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Celiac disease linked to psychosocial distress

gluten free cupcakes

A recent study found elevated rates of psychosocial distress among children with celiac disease compared to the general population.

Shayna Coburn, Ph.D., assistant professor and psychologist at Children’s National Hospital, is the lead author of a recent article on the first study to report mental health disorders (MHD) in North American children with celiac disease (CeD). The study found elevated rates of psychosocial distress among the children compared to the general population.

The study is based on electronic surveys of patients’ MHD history, psychological symptoms and experiences with the gluten-free diet (GFD) as well as follow-up visits to the Multidisciplinary Celiac Disease Clinic at Children’s National between spring 2017 and spring 2018. The survey participants included 73 parents of children ages 3 to 18 attending the clinic. The researchers calculated rates of MHD in the children and compared them to National Institute of Mental Health population-level data.

Thirty-four percent of the children had at least one MHD. Their rates of anxiety disorders (16%) and attention-deficit/hyperactivity disorder (ADHD, 16%,) were more common than general population rates. More than one-quarter of parents reported current psychosocial distress in their child (28-39%), and approximately half reported their own stress (51%) and worry about the financial burden (46%) associated with the GFD – the only treatment for the disease.

The findings are detailed in an article titled “Mental Health Disorders and Psychosocial Distress in Pediatric Celiac Disease,” which appears on the website of the Journal of Pediatric Gastroenterology and Nutrition. The article is scheduled to appear in the May 2020 print edition of the journal, which will be available April 24.

Coburn and her co-authors also compared the experiences of children diagnosed with CeD less than three months prior to the study with those diagnosed more than three months prior. They were surprised to find that patients’ rates of comorbid CeD and MHD didn’t differ depending on the time of diagnosis, says Coburn.

Parents of children with new CeD diagnoses were less confident in the GFD, but the timing of a CeD diagnosis did not affect the rates of MHD, stress and financial burden. Children with MHD had more anxiety, anger and overall distress as well as parents who were suffering with distress than those without MHD.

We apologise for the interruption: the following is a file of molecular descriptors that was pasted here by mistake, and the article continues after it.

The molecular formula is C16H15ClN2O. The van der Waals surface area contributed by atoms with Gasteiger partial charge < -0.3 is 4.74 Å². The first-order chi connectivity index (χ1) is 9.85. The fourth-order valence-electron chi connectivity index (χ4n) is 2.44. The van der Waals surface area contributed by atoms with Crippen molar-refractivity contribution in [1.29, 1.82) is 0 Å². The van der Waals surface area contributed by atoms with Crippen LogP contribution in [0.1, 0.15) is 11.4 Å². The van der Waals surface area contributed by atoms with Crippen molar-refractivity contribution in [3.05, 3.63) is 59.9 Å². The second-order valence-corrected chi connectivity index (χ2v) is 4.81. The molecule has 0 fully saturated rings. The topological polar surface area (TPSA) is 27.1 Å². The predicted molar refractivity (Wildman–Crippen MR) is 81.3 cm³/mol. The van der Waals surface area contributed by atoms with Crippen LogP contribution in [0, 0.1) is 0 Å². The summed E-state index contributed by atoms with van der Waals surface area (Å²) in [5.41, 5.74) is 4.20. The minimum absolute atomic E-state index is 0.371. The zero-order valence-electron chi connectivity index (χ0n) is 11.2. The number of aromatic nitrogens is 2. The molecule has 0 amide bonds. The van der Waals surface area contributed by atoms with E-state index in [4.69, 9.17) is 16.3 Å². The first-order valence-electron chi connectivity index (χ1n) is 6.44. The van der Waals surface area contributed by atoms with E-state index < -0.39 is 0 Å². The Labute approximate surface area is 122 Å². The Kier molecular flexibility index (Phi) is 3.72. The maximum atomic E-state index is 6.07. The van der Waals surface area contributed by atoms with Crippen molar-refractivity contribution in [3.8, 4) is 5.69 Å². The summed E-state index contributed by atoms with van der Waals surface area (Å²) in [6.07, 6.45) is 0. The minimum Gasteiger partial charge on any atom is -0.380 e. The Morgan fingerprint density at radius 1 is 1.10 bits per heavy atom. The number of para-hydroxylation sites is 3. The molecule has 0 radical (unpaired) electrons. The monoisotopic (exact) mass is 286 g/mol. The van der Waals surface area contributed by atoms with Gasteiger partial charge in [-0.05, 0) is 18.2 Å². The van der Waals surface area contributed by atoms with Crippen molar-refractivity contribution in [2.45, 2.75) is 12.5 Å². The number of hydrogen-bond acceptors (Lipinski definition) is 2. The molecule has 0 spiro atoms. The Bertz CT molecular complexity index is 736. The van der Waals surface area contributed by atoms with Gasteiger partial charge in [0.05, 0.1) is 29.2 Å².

The researchers’ findings about the timing of diagnosis “seemed to indicate that perhaps there’s a chronic stress burden on families that doesn’t necessarily improve with time and might be exacerbated in children who have mental health disorders,” says Coburn, who directs psychosocial services for the hospital’s Celiac Disease Program.

Overall, the findings emphasize the importance of ongoing routine screening and treatment for psychosocial distress associated with CeD and the GFD.

The start of the study coincided with the establishment of the clinic, where Coburn and her colleagues were seeing patients with comorbid CeD and MHD. At the clinic, patients and their families are treated by a gastroenterologist as well as the clinic’s nutritionist, education team, psychologist, neurologist and neuropsychologist during an integrative multidisciplinary appointment.

Coburn notes that generally the psychosocial impact on patients with CeD has been overlooked or viewed as a minor condition. “Our work is showing that there are a lot of psychosocial vulnerabilities in children and adults with celiac disease.”

As she continues her research, Coburn sees a need “to advocate for incorporating psychological screening into routine medical treatment of patients with celiac disease. We’d like this to be part of best practices and want to develop behavioral treatments for patients so they’re succeeding with the gluten-free diet.”

“With ADHD there are problems with impulse control, which can make it extra hard to maintain a gluten-free diet,” says Coburn. The co-principal investigators want to study in-depth some of the families who participated in the earlier study to gauge how effectively they’re able to manage ADHD symptoms in order to maintain a gluten-free diet.